by Derek Gilna
In June 2017, the Office of the Inspector General (OIG) issued a report on the U.S. Department of Justice’s “Smart on Crime” initiative. Smart on Crime, instituted in 2013 under Obama-era Attorney General Eric Holder, “encouraged federal prosecutors to focus on the most serious cases that implicate clear, substantial federal interests” and to avoid over-charging low-level drug offenders, according to the report.
However, current Attorney General Jeff Sessions rescinded the initiative in a May 10, 2017 memo that undercut its central theme. He ordered federal prosecutors and law enforcement officials to disregard direction from the Obama administration and pursue charges that typically result in mandatory minimums.
“Prosecutors should charge and pursue the most serious, readily provable offense,” Sessions wrote. “The most serious offenses are those that carry the most substantial guidelines sentence, including mandatory minimum sentences.”
When it attempted to study the impact of the Smart on Crime initiative, the OIG discovered that its ability to do so was “limited because [prosecutors] do not consistently collect data on charging decisions ... [and in] the U.S. Attorneys’ Offices’ case management system, [which] allows federal prosecutors generally to track information about their cases, data fields relevant to Smart on Crime were not always present or updated.”
The OIG was able to compile some of the data needed for its report by using U.S. Sentencing Commission (USSC) data, but found that while the Department of Justice “issued policy memoranda and guidance to reflect its Smart on Crime policies, the U.S. Attorneys’ Manual (USAM), a primary guidance document for federal prosecutors, was not revised until January 2017, more than 3 years after Smart on Crime was launched, even though Department officials established a deadline of the end of 2014 to do so.”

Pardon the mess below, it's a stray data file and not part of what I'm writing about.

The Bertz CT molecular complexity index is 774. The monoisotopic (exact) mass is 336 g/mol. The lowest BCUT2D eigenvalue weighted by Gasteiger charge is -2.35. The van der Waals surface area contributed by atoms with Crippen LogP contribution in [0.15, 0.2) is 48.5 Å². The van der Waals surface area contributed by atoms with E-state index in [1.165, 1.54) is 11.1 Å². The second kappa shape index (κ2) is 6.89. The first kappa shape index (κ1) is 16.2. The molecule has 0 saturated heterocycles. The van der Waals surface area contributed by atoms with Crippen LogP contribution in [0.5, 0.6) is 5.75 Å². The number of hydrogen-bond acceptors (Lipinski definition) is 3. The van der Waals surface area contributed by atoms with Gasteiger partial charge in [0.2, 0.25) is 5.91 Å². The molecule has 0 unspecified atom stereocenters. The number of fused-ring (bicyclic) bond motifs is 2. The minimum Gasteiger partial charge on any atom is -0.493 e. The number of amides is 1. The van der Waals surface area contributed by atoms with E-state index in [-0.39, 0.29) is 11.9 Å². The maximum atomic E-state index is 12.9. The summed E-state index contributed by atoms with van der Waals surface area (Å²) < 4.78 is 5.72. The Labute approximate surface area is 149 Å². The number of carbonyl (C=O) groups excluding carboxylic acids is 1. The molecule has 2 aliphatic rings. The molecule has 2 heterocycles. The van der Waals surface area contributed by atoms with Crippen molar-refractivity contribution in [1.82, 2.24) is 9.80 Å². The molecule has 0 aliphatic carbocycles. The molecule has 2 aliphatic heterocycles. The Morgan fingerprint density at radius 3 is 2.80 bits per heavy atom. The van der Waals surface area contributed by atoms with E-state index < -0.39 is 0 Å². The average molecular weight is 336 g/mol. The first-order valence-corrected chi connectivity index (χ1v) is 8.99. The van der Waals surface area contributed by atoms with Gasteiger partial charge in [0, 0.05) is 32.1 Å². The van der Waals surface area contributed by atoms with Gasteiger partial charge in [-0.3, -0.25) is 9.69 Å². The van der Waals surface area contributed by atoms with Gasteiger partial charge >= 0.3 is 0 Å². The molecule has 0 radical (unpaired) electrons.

Additionally, the report noted that only “74 of 94 districts had developed or updated their local policies to reflect the Smart on Crimepolicy changes,” further indicating a lack of uniformity in adhering to the initiative.
Notwithstanding that fact, the OIG found Smart on Crime had a positive impact in reducing sentence enhancements for drug offenders: “we found that the percentage of federal drug offenders with two criminal history points who were not subject to a mandatory minimum sentence increased from 44 percent in FY 2012 to 64 percent in FY 2015.” Also, with “regard to the use of recidivist enhancements, USSC estimates and OIG survey results indicated that such enhancements have become less common since Smart on Crime.”
The report recommended that the USAM be updated to accurately reflect Department of Justice charging policies, to mandate that local offices consult with “their law enforcement partners to ensure their policies are current and consistent with local prosecution priorities,” and to “require all U.S. Attorney’s Offices to collect charging data that will enable the Department to determine whether its charging and sentencing policies are being effectively implemented.”
Under the new guidelines recently issued by Attorney General Sessions, the Smart on Crime initiative will no longer be as smart. Regardless, according to the OIG report, “we believe that the lessons learned from the department’s implementation of the Smart on Crime initiative, and the challenges faced in assessing its impact, can be of assistance to the department when seeking to implement its new and any future charging policies and practices.”
Sources: www.oig.justice.gov, www.thecrimereport.org, www.govexec.com
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